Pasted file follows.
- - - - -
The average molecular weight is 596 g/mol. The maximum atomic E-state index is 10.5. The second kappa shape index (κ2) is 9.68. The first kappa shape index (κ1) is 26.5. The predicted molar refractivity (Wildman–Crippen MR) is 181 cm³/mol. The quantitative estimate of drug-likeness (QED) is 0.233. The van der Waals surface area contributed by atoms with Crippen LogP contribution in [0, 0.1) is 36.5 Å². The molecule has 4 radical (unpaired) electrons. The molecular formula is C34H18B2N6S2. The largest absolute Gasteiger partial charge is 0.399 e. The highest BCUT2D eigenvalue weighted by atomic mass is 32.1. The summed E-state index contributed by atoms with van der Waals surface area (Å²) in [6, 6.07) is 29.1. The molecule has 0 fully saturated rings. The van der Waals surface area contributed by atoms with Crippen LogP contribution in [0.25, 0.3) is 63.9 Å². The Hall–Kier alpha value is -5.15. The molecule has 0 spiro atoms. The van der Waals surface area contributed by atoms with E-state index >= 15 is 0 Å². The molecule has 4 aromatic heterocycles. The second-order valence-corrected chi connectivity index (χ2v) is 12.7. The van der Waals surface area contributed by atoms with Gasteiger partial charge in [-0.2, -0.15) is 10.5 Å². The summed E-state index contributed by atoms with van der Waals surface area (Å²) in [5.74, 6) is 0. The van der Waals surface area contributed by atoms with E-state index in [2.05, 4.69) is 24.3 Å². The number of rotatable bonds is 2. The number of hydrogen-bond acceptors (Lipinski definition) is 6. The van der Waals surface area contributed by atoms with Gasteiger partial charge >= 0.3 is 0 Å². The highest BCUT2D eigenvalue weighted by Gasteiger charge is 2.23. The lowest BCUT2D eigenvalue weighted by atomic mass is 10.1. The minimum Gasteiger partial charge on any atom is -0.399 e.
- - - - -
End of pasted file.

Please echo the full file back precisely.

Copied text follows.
The average molecular weight is 596 g/mol. The maximum atomic E-state index is 10.5. The second kappa shape index (κ2) is 9.68. The first kappa shape index (κ1) is 26.5. The predicted molar refractivity (Wildman–Crippen MR) is 181 cm³/mol. The quantitative estimate of drug-likeness (QED) is 0.233. The van der Waals surface area contributed by atoms with Crippen LogP contribution in [0, 0.1) is 36.5 Å². The molecule has 4 radical (unpaired) electrons. The molecular formula is C34H18B2N6S2. The largest absolute Gasteiger partial charge is 0.399 e. The highest BCUT2D eigenvalue weighted by atomic mass is 32.1. The summed E-state index contributed by atoms with van der Waals surface area (Å²) in [6, 6.07) is 29.1. The molecule has 0 fully saturated rings. The van der Waals surface area contributed by atoms with Crippen LogP contribution in [0.25, 0.3) is 63.9 Å². The Hall–Kier alpha value is -5.15. The molecule has 0 spiro atoms. The van der Waals surface area contributed by atoms with E-state index >= 15 is 0 Å². The molecule has 4 aromatic heterocycles. The second-order valence-corrected chi connectivity index (χ2v) is 12.7. The van der Waals surface area contributed by atoms with Gasteiger partial charge in [-0.2, -0.15) is 10.5 Å². The summed E-state index contributed by atoms with van der Waals surface area (Å²) in [5.74, 6) is 0. The van der Waals surface area contributed by atoms with E-state index in [2.05, 4.69) is 24.3 Å². The number of rotatable bonds is 2. The number of hydrogen-bond acceptors (Lipinski definition) is 6. The van der Waals surface area contributed by atoms with Gasteiger partial charge >= 0.3 is 0 Å². The highest BCUT2D eigenvalue weighted by Gasteiger charge is 2.23. The lowest BCUT2D eigenvalue weighted by atomic mass is 10.1. The minimum Gasteiger partial charge on any atom is -0.399 e.